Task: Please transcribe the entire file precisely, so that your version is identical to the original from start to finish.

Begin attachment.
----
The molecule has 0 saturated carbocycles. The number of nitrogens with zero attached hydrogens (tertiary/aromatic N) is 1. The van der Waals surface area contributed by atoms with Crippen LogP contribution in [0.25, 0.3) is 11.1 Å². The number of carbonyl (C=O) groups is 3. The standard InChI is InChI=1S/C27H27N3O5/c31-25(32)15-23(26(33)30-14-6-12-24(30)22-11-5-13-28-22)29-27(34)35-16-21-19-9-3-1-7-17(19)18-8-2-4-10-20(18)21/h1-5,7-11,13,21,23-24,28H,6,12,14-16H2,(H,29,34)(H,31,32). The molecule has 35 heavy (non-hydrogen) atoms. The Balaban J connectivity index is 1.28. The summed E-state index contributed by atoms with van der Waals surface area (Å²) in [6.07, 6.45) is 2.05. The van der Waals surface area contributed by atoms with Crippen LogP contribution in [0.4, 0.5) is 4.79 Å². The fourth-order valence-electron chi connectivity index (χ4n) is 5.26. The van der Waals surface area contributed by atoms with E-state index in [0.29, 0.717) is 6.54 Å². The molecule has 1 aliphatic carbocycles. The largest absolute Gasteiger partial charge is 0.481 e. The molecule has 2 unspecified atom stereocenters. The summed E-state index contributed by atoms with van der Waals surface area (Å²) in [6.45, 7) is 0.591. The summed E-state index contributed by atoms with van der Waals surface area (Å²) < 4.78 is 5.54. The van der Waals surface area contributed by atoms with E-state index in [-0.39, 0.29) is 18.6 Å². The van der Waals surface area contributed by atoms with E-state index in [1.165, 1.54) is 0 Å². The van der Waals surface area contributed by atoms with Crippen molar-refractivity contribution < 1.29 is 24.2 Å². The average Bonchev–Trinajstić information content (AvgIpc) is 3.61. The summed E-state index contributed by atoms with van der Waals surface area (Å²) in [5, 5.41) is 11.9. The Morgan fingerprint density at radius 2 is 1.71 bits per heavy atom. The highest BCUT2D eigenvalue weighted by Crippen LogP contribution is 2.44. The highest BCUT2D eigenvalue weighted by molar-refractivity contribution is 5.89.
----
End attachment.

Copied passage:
The molecule has 0 saturated carbocycles. The number of nitrogens with zero attached hydrogens (tertiary/aromatic N) is 1. The van der Waals surface area contributed by atoms with Crippen LogP contribution in [0.25, 0.3) is 11.1 Å². The number of carbonyl (C=O) groups is 3. The standard InChI is InChI=1S/C27H27N3O5/c31-25(32)15-23(26(33)30-14-6-12-24(30)22-11-5-13-28-22)29-27(34)35-16-21-19-9-3-1-7-17(19)18-8-2-4-10-20(18)21/h1-5,7-11,13,21,23-24,28H,6,12,14-16H2,(H,29,34)(H,31,32). The molecule has 35 heavy (non-hydrogen) atoms. The Balaban J connectivity index is 1.28. The summed E-state index contributed by atoms with van der Waals surface area (Å²) in [6.07, 6.45) is 2.05. The van der Waals surface area contributed by atoms with Crippen LogP contribution in [0.4, 0.5) is 4.79 Å². The fourth-order valence-electron chi connectivity index (χ4n) is 5.26. The van der Waals surface area contributed by atoms with E-state index in [0.29, 0.717) is 6.54 Å². The molecule has 1 aliphatic carbocycles. The largest absolute Gasteiger partial charge is 0.481 e. The molecule has 2 unspecified atom stereocenters. The summed E-state index contributed by atoms with van der Waals surface area (Å²) in [6.45, 7) is 0.591. The summed E-state index contributed by atoms with van der Waals surface area (Å²) < 4.78 is 5.54. The van der Waals surface area contributed by atoms with E-state index in [-0.39, 0.29) is 18.6 Å². The van der Waals surface area contributed by atoms with E-state index in [1.165, 1.54) is 0 Å². The van der Waals surface area contributed by atoms with Crippen molar-refractivity contribution < 1.29 is 24.2 Å². The average Bonchev–Trinajstić information content (AvgIpc) is 3.61. The summed E-state index contributed by atoms with van der Waals surface area (Å²) in [5, 5.41) is 11.9. The Morgan fingerprint density at radius 2 is 1.71 bits per heavy atom. The highest BCUT2D eigenvalue weighted by Crippen LogP contribution is 2.44. The highest BCUT2D eigenvalue weighted by molar-refractivity contribution is 5.89.